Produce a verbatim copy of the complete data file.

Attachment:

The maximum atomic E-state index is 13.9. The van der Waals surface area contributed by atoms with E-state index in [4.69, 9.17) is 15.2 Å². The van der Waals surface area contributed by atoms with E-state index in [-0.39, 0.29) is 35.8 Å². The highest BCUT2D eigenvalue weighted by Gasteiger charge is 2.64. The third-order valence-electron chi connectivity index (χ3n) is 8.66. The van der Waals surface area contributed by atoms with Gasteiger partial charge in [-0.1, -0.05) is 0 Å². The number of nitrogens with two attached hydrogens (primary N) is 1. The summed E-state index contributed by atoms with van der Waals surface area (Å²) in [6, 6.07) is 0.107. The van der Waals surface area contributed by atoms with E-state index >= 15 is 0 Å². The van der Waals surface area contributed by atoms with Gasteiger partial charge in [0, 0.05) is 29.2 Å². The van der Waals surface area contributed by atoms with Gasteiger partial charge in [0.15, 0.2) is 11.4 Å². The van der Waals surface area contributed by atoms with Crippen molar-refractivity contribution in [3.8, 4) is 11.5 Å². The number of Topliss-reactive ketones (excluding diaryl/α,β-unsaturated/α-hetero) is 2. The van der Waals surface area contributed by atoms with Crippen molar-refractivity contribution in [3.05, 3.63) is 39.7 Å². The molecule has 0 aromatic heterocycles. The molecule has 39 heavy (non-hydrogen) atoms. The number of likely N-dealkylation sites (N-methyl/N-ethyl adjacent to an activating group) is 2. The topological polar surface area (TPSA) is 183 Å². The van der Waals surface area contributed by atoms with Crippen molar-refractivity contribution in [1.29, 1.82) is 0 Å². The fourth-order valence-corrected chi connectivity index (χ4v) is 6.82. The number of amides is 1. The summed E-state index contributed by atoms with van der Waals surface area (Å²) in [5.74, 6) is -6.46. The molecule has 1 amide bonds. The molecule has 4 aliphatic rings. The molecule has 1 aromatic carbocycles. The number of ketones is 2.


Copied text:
The maximum atomic E-state index is 13.9. The van der Waals surface area contributed by atoms with E-state index in [4.69, 9.17) is 15.2 Å². The van der Waals surface area contributed by atoms with E-state index in [-0.39, 0.29) is 35.8 Å². The highest BCUT2D eigenvalue weighted by Gasteiger charge is 2.64. The third-order valence-electron chi connectivity index (χ3n) is 8.66. The van der Waals surface area contributed by atoms with Gasteiger partial charge in [-0.1, -0.05) is 0 Å². The number of nitrogens with two attached hydrogens (primary N) is 1. The summed E-state index contributed by atoms with van der Waals surface area (Å²) in [6, 6.07) is 0.107. The van der Waals surface area contributed by atoms with E-state index >= 15 is 0 Å². The van der Waals surface area contributed by atoms with Gasteiger partial charge in [0, 0.05) is 29.2 Å². The van der Waals surface area contributed by atoms with Gasteiger partial charge in [0.15, 0.2) is 11.4 Å². The van der Waals surface area contributed by atoms with Crippen molar-refractivity contribution in [3.8, 4) is 11.5 Å². The number of Topliss-reactive ketones (excluding diaryl/α,β-unsaturated/α-hetero) is 2. The van der Waals surface area contributed by atoms with Crippen molar-refractivity contribution in [3.05, 3.63) is 39.7 Å². The molecule has 0 aromatic heterocycles. The molecule has 39 heavy (non-hydrogen) atoms. The number of likely N-dealkylation sites (N-methyl/N-ethyl adjacent to an activating group) is 2. The topological polar surface area (TPSA) is 183 Å². The van der Waals surface area contributed by atoms with Crippen molar-refractivity contribution in [1.29, 1.82) is 0 Å². The fourth-order valence-corrected chi connectivity index (χ4v) is 6.82. The number of amides is 1. The summed E-state index contributed by atoms with van der Waals surface area (Å²) in [5.74, 6) is -6.46. The molecule has 1 amide bonds. The molecule has 4 aliphatic rings. The molecule has 1 aromatic carbocycles. The number of ketones is 2.